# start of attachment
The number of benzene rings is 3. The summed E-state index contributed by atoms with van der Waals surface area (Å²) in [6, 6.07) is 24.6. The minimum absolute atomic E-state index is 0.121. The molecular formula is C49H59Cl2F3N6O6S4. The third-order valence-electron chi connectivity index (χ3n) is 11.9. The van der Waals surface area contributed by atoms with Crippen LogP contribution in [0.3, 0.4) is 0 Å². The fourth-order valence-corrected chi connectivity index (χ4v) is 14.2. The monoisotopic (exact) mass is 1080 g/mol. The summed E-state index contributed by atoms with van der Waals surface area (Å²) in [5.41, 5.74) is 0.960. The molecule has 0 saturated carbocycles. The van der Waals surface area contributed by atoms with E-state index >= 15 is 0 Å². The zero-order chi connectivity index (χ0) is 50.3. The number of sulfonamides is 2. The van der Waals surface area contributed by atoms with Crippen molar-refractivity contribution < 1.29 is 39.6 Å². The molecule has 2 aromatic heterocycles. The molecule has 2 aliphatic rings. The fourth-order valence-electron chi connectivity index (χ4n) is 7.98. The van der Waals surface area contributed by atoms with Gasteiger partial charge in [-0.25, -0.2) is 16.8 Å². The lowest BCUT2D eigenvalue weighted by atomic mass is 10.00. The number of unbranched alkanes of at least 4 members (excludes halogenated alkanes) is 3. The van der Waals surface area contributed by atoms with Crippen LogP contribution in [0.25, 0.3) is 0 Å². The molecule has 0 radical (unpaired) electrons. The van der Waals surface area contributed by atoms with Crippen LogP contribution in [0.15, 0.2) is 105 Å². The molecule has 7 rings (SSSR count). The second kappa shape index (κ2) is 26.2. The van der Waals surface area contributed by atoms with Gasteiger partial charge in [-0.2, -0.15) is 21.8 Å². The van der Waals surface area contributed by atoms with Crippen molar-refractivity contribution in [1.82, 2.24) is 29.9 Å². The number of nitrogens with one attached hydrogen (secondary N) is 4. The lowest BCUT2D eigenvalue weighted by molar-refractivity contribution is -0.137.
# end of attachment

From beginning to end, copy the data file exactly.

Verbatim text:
The number of benzene rings is 3. The summed E-state index contributed by atoms with van der Waals surface area (Å²) in [6, 6.07) is 24.6. The minimum absolute atomic E-state index is 0.121. The molecular formula is C49H59Cl2F3N6O6S4. The third-order valence-electron chi connectivity index (χ3n) is 11.9. The van der Waals surface area contributed by atoms with Crippen LogP contribution in [0.3, 0.4) is 0 Å². The fourth-order valence-corrected chi connectivity index (χ4v) is 14.2. The monoisotopic (exact) mass is 1080 g/mol. The summed E-state index contributed by atoms with van der Waals surface area (Å²) in [5.41, 5.74) is 0.960. The molecule has 0 saturated carbocycles. The van der Waals surface area contributed by atoms with E-state index >= 15 is 0 Å². The zero-order chi connectivity index (χ0) is 50.3. The number of sulfonamides is 2. The van der Waals surface area contributed by atoms with Crippen molar-refractivity contribution < 1.29 is 39.6 Å². The molecule has 2 aromatic heterocycles. The molecule has 2 aliphatic rings. The fourth-order valence-electron chi connectivity index (χ4n) is 7.98. The van der Waals surface area contributed by atoms with Gasteiger partial charge in [-0.25, -0.2) is 16.8 Å². The lowest BCUT2D eigenvalue weighted by atomic mass is 10.00. The number of unbranched alkanes of at least 4 members (excludes halogenated alkanes) is 3. The van der Waals surface area contributed by atoms with Crippen LogP contribution in [0.25, 0.3) is 0 Å². The molecule has 0 radical (unpaired) electrons. The van der Waals surface area contributed by atoms with Crippen LogP contribution in [0.15, 0.2) is 105 Å². The molecule has 7 rings (SSSR count). The second kappa shape index (κ2) is 26.2. The van der Waals surface area contributed by atoms with Gasteiger partial charge in [-0.2, -0.15) is 21.8 Å². The van der Waals surface area contributed by atoms with Crippen molar-refractivity contribution in [1.82, 2.24) is 29.9 Å². The number of nitrogens with one attached hydrogen (secondary N) is 4. The lowest BCUT2D eigenvalue weighted by molar-refractivity contribution is -0.137.